Halloween approaches, and in a city as old as Boston, there's no shortage of haunted historic places: I've rounded up five spooky places that will show you the city's eerie side. Check your inner skeptic at the door, and head out with me for a self-guided Boston ghost tour. Get ready to embrace Boston's otherworldly, weird, and stranger-than-fiction sites.
Fort Warren, on Georges Island in the Boston Harbor Islands, is notoriously haunted by the ghost of Melanie Lanier, also known as The Lady in Black. During the Civil War, Fort Warren served as a prisoner of war encampment for Confederate soldiers. In 1862, Lanier attempted to rescue her husband from the fort, accidentally killed him in doing so, and then was captured and hanged. Legend has it that's she's been haunting the fort ever since.
Omni Parker House
The historic Omni Parker House, right on the Freedom Trail, is the longest continuously operating hotel in the United States – so you know there are a lot of good ghost stories here. The Omni Parker's most famous spooky tale concerns Harvey Parker, the first owner of the hotel, who can be seen roaming the halls. The third floor is known to be particularly active for paranormal activity – elevators going up to the floor for no reason, sounds of spectral parties, and unexplained sightings and scents.
Granary Burying Ground
Just across the street from the Omni Parker House, the Granary Burying Ground is Boston's third-oldest cemetery, established in 1660. Three of the signers of the Declaration of Independence—Samuel Adams, John Hancock, and Robert Treat Paine—are buried here, as well as Paul Revere. All told, more than 5,000 Bostonians have been laid to rest in this graveyard, including many victims of the Boston Massacre. Snap a few photos and see if there are any orbs – it's often one of the more active paranormal places in greater Boston.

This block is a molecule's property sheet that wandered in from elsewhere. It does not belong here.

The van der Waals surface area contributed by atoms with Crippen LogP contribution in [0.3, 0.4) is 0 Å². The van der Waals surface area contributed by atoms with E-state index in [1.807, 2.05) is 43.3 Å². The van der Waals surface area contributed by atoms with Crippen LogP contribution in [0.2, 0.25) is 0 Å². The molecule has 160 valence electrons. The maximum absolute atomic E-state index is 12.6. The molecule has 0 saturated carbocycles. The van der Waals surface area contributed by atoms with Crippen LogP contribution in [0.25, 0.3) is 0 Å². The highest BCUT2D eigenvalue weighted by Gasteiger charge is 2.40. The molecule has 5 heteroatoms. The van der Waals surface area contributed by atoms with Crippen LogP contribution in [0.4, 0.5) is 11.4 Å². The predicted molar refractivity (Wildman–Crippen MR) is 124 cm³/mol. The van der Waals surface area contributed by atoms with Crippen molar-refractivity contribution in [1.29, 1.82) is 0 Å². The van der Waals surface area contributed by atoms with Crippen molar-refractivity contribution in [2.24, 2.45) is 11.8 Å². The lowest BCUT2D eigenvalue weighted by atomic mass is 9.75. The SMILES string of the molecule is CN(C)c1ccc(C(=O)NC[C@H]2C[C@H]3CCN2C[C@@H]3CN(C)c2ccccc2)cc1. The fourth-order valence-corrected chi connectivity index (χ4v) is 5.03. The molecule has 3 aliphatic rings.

Boston Molasses Flood site, Puopolo Park
Imagine a 40-foot tidal wave of molasses coming right at you, rushing through the streets of the North End at 35 miles per hour. That's exactly what happened on January 15, 1919, when a molasses tank exploded at the Purity Distilling Company at 529 Commercial Street. Today a plaque in Puopolo Park commemorates the Great Boston Molasses Flood, which all told left 21 people dead, hundreds injured, several blocks flooded, and many buildings and a railway line knocked off their foundations. And while this site might not be haunted per se, it's said that on warm days you can still smell molasses seeping up from the earth.
Sacco's Bowl Haven, Davis Square
Ok, so Ghost Hunters may have debunked all the hauntings at Sacco's in Somerville's Davis Square. But during the building's extensive renovations back in 2010 and 2011, the staff heard eerie footsteps and laughter in off hours, saw dark shadows, TVs flashed on and off, and bowling balls would come back through the ball return area -- even after the machines were shut off. Nowadays, the place is so crowded that there's a slim chance you'll find yourself alone with a ghost. But then again…
Is there a haunted place you've visited in Boston? Send me an email with your recommendations and I'll consider it for a follow-up story!